Review: Ghost Wall by Sarah Moss

38922230Verdict: This was a mixed bag.

My rating: 3 out of 5 stars

Genre: Literary Fiction

Published by Granta, September 20th 2018

Find it on Goodreads.

Teenage Silvie is living in a remote Northumberland camp as an exercise in experimental archaeology. Her father is an abusive man, obsessed with recreating the discomfort, brutality and harshness of Iron Age life. Behind and ahead of Silvie’s narrative is the story of a bog girl, a sacrifice, a woman killed by those closest to her, and as the hot summer builds to a terrifying climax, Silvie and the Bog girl are in ever more terrifying proximity.

Sarah Moss is one of those authors I have wanted to get to for what feels like ages because I had this feeling that I would adore her work. But sometimes that feeling of a potential favourite author makes me to anxious to actually pick up a book (this is irrational, I know), so I finally jumped at the chance to read and review her newest novel, because it sounds brilliant and it is quite short (I love short books). And I still think that Sarah Moss might be a potential favourite author, even if this book did not quite blow me away.

This book is set over a period of a couple of days, days Silvie and her family are spending in a experimental archeological setting, together with a professor and a few of his students. While the students can sleep in tents, Silvie’s controlling and obsessive father forces his family to sleep in what he deems “authentic” huts. Silvie latches onto the sole female student, while trying not to make her father angry (and obviously failing, because he always finds something to be angry about). Moss uses this setting to showcast a variety of awful things: abuse and dysfunctional family dynamics, misogyny and sexism, classism and racism. She does so adeptly and impressively, but it does make for a rather grim reading experience.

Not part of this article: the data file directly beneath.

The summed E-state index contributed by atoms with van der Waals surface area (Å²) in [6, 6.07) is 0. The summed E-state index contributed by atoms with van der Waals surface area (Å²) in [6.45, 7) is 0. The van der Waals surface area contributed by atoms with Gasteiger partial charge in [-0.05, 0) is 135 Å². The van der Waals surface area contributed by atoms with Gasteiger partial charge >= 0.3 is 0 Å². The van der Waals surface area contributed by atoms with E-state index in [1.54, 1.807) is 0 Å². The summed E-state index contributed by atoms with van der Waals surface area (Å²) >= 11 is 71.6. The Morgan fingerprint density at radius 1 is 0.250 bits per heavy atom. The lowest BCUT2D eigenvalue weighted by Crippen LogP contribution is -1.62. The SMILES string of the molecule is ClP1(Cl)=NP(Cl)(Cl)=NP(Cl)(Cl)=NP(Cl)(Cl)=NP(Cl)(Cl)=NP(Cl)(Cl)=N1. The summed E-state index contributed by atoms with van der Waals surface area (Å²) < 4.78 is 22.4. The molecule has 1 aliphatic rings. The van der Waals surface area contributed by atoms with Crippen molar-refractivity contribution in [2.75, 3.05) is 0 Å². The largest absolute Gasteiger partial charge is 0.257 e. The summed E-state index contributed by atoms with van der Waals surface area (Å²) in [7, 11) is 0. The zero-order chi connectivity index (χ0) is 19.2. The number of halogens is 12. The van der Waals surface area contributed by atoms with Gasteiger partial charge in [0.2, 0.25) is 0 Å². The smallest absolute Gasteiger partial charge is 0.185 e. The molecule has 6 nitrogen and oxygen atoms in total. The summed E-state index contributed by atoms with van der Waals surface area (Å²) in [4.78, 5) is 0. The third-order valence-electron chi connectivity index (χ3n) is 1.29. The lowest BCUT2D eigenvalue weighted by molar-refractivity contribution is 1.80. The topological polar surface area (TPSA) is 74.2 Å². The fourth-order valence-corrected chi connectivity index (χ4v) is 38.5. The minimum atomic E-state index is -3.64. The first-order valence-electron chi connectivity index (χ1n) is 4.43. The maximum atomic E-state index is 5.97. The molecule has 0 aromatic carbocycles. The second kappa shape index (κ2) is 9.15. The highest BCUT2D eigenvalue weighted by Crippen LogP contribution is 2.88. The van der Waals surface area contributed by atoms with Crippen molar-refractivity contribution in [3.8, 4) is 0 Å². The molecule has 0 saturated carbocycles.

The setting and the atmosphere are the biggest strength of this book. Told in long, run-on sentences (a style I particularly enjoy), Sarah Moss plays with the limited variation of their everyday life. The atmosphere becomes ever more oppressive and instilled with a sense of foreboding that made me very scared for Silvie. Moss is in perfect command of her language in a way that made me savour the words and excited for more of her books.

In the end, this book is more a collection of clever observations and vivid scenes than a cohesive whole – it is extremely well-done but did not always work for me. It felt longer than its less than 200 pages because spending time in Silvie’s life is suffocating and repetitive, and while I know that this was on purpose and done exceedingly well, I did not always enjoy my reading experience.

I received an arc of this book courtesy of NetGalley and Granta in exchange for an honest review.

15 thoughts on “Review: Ghost Wall by Sarah Moss

  1. Great review! I’m very intrigued by this one. And I totally know what you mean about putting off reading an author you think you might love, through fear they don’t live up to your high expectations; I definitely do that too!

    Liked by 1 person

    1. Thank you! I might have just been the wrong reading mood for a book this introspective. And 140 pages go by so fast that this might really have effected my enjoyment. I will still be reading The Tidal Zone.

      Liked by 1 person

  2. I was really looking forward to this one but was left feeling disappointed. I don’t know if I had misconceptions before reading it…..

    Liked by 1 person

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